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Later talking toddler (Reassure me)


Lawyer&Mom

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My eldest Dd was hyper verbal, even as a young toddler. At 15 months she had a 25 word vocabulary. At 16 months it was 65 words. (Pediatrician wanted us to keep track to see if her ear infections were hindering language acquisition. Uh, nope.) Younger daughter is 15 months. She says Mama. That's it.

 

I know I'm not supposed to compare my kids. I know they develop differently. My younger daughter is amazing. Alert and engaged. Smart and social. She understands so much and she's actually really funny. She's doing great, and I'm not really worried about her. I'm just kind of at a loss. My first kid was *so* different.

 

Any anecdotes about brilliant kids who didn't talk right away? Or later bloomers? Or something? Pediatrician isn't concerned as long as she has six words by eighteen months. I know three months is eons in baby development, but it's bugging me now. Help me be patient, please!

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BTDT :)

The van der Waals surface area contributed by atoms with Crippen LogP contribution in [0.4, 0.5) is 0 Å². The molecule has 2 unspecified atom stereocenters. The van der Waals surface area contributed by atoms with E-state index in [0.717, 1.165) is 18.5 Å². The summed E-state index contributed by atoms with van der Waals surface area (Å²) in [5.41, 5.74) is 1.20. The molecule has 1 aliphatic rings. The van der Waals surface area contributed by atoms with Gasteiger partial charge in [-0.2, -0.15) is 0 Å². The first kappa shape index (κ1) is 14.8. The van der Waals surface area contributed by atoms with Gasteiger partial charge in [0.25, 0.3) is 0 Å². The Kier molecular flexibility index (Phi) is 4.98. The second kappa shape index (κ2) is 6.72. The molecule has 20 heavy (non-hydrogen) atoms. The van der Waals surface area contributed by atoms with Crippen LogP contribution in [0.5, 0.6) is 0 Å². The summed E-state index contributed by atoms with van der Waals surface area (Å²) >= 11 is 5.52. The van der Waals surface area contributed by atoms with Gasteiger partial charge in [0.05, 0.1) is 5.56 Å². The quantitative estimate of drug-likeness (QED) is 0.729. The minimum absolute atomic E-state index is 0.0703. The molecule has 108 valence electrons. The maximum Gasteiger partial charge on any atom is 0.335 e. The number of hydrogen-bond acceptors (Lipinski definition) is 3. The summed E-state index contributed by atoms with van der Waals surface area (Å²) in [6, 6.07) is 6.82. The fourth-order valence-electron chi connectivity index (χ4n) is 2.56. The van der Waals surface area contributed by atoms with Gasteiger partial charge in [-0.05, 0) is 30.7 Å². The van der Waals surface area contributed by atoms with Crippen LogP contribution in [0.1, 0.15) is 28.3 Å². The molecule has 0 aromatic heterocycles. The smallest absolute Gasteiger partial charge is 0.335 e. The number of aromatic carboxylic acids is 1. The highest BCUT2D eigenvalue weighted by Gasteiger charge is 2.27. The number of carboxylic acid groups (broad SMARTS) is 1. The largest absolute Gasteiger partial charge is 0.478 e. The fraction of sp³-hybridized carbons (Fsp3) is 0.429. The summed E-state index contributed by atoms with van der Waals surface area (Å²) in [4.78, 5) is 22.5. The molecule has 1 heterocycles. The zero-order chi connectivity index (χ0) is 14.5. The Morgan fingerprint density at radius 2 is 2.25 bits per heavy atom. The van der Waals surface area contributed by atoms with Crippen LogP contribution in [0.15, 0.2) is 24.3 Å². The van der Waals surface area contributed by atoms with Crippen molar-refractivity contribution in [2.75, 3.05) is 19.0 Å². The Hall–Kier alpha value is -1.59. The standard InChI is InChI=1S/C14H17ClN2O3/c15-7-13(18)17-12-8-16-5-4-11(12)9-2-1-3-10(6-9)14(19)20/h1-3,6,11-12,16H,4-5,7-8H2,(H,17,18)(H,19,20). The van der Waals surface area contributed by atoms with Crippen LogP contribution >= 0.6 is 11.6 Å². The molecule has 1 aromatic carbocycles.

My DD was an early talker, spoke in simple sentences at 18 months and complex sentences at age 2, told entire stories and was highly verbal. 

My DS, two years younger, did not say more than a handful of words at 18 months, and said only single words at age 2.

(No wonder - he barely had occasion to talk since his sister was talking all.the.time.)

 

Once he decided to speak, somewhere between age 2 and 3, he spoke normally, without any speech impediments. Even in elementary age, he spoke eloquently, with a large vocabulary and correct grammar and semantics.. There was nothing "wrong". He just was a late talker.

 

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I spoke very, very early and had an enormous vocabulary.  I talked all the time.  My cousin was born 6 weeks before me.  He didn't speak hardly at all until he was nearly 4.  He was a straight A student, has a highly successful career and is quite verbal now.  No issues.  He just wasn't in a big hurry to work on his verbal skills.  :)

 

Different children have different skills develop at different rates.  If your younger were struggling in multiple areas and behind normal milestones I would be concern.  Sounds like that isn't true at all.  She just isn't as verbally inclined as her sister.

 

Hang in there Momma.  :)

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Similar story here.

 

My son was exceptionally verbal as a toddler, having a large vocab at 15 months & speaking in simple sentences a few months later. 

 

My daughter, on the other hand, only had "mama" and "dada" at 15 months. It seemed to take forever before we had conversations, & then she had articulation difficulties that required speech therapy for years.

 

But...she turned out equally smart as her brother (teaches at AoPS now), social, extremely visual spatial, and more than a little talkative in the end.  :)

 

Hang in there, mom!